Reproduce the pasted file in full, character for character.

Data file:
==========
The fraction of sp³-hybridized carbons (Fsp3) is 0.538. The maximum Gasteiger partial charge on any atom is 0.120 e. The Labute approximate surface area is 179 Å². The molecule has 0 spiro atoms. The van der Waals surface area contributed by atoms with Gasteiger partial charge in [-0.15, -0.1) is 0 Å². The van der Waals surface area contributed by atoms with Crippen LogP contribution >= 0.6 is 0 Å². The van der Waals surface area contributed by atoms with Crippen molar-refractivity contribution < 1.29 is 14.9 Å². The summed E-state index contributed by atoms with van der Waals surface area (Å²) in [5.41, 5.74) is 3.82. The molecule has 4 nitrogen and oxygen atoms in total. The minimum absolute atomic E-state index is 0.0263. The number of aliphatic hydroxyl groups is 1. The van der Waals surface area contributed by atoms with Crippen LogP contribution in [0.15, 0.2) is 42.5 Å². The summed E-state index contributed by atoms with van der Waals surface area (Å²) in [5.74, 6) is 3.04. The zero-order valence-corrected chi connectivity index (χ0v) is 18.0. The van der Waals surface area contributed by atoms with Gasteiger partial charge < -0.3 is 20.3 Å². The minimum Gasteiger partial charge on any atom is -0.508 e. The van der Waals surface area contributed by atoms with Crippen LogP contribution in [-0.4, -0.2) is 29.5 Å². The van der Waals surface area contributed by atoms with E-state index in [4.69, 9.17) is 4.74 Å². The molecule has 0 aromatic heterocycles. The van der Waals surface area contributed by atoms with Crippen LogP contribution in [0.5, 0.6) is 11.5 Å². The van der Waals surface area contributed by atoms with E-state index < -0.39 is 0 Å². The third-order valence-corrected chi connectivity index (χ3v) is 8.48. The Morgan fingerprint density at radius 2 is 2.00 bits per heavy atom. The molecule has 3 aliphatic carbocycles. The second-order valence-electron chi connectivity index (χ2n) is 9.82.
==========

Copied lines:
The fraction of sp³-hybridized carbons (Fsp3) is 0.538. The maximum Gasteiger partial charge on any atom is 0.120 e. The Labute approximate surface area is 179 Å². The molecule has 0 spiro atoms. The van der Waals surface area contributed by atoms with Gasteiger partial charge in [-0.15, -0.1) is 0 Å². The van der Waals surface area contributed by atoms with Crippen LogP contribution >= 0.6 is 0 Å². The van der Waals surface area contributed by atoms with Crippen molar-refractivity contribution < 1.29 is 14.9 Å². The summed E-state index contributed by atoms with van der Waals surface area (Å²) in [5.41, 5.74) is 3.82. The molecule has 4 nitrogen and oxygen atoms in total. The minimum absolute atomic E-state index is 0.0263. The number of aliphatic hydroxyl groups is 1. The van der Waals surface area contributed by atoms with Crippen LogP contribution in [0.15, 0.2) is 42.5 Å². The summed E-state index contributed by atoms with van der Waals surface area (Å²) in [5.74, 6) is 3.04. The zero-order valence-corrected chi connectivity index (χ0v) is 18.0. The van der Waals surface area contributed by atoms with Gasteiger partial charge < -0.3 is 20.3 Å². The minimum Gasteiger partial charge on any atom is -0.508 e. The van der Waals surface area contributed by atoms with Crippen LogP contribution in [-0.4, -0.2) is 29.5 Å². The van der Waals surface area contributed by atoms with E-state index in [4.69, 9.17) is 4.74 Å². The molecule has 0 aromatic heterocycles. The van der Waals surface area contributed by atoms with Crippen LogP contribution in [0.5, 0.6) is 11.5 Å². The van der Waals surface area contributed by atoms with E-state index < -0.39 is 0 Å². The third-order valence-corrected chi connectivity index (χ3v) is 8.48. The Morgan fingerprint density at radius 2 is 2.00 bits per heavy atom. The molecule has 3 aliphatic carbocycles. The second-order valence-electron chi connectivity index (χ2n) is 9.82.